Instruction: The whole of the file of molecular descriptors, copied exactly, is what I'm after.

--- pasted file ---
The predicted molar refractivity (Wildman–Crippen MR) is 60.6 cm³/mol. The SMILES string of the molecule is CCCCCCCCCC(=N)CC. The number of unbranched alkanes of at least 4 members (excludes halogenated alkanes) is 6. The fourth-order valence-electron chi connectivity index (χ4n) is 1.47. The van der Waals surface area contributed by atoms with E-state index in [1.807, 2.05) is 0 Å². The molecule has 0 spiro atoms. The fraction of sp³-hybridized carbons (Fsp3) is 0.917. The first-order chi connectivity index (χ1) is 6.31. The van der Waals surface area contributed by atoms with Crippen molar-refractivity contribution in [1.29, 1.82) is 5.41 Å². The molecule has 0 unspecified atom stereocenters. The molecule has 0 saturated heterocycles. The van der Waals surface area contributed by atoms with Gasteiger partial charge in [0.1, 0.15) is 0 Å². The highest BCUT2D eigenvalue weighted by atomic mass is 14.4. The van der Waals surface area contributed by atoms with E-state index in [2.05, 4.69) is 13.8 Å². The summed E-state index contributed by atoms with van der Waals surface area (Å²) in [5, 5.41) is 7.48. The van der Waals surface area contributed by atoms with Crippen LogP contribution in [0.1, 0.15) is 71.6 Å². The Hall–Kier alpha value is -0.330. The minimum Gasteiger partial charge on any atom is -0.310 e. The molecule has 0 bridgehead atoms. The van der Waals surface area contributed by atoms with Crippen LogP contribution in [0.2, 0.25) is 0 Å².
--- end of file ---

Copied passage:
The predicted molar refractivity (Wildman–Crippen MR) is 60.6 cm³/mol. The SMILES string of the molecule is CCCCCCCCCC(=N)CC. The number of unbranched alkanes of at least 4 members (excludes halogenated alkanes) is 6. The fourth-order valence-electron chi connectivity index (χ4n) is 1.47. The van der Waals surface area contributed by atoms with E-state index in [1.807, 2.05) is 0 Å². The molecule has 0 spiro atoms. The fraction of sp³-hybridized carbons (Fsp3) is 0.917. The first-order chi connectivity index (χ1) is 6.31. The van der Waals surface area contributed by atoms with Crippen molar-refractivity contribution in [1.29, 1.82) is 5.41 Å². The molecule has 0 unspecified atom stereocenters. The molecule has 0 saturated heterocycles. The van der Waals surface area contributed by atoms with Gasteiger partial charge in [0.1, 0.15) is 0 Å². The highest BCUT2D eigenvalue weighted by atomic mass is 14.4. The van der Waals surface area contributed by atoms with E-state index in [2.05, 4.69) is 13.8 Å². The summed E-state index contributed by atoms with van der Waals surface area (Å²) in [5, 5.41) is 7.48. The van der Waals surface area contributed by atoms with Crippen LogP contribution in [0.1, 0.15) is 71.6 Å². The Hall–Kier alpha value is -0.330. The minimum Gasteiger partial charge on any atom is -0.310 e. The molecule has 0 bridgehead atoms. The van der Waals surface area contributed by atoms with Crippen LogP contribution in [0.2, 0.25) is 0 Å².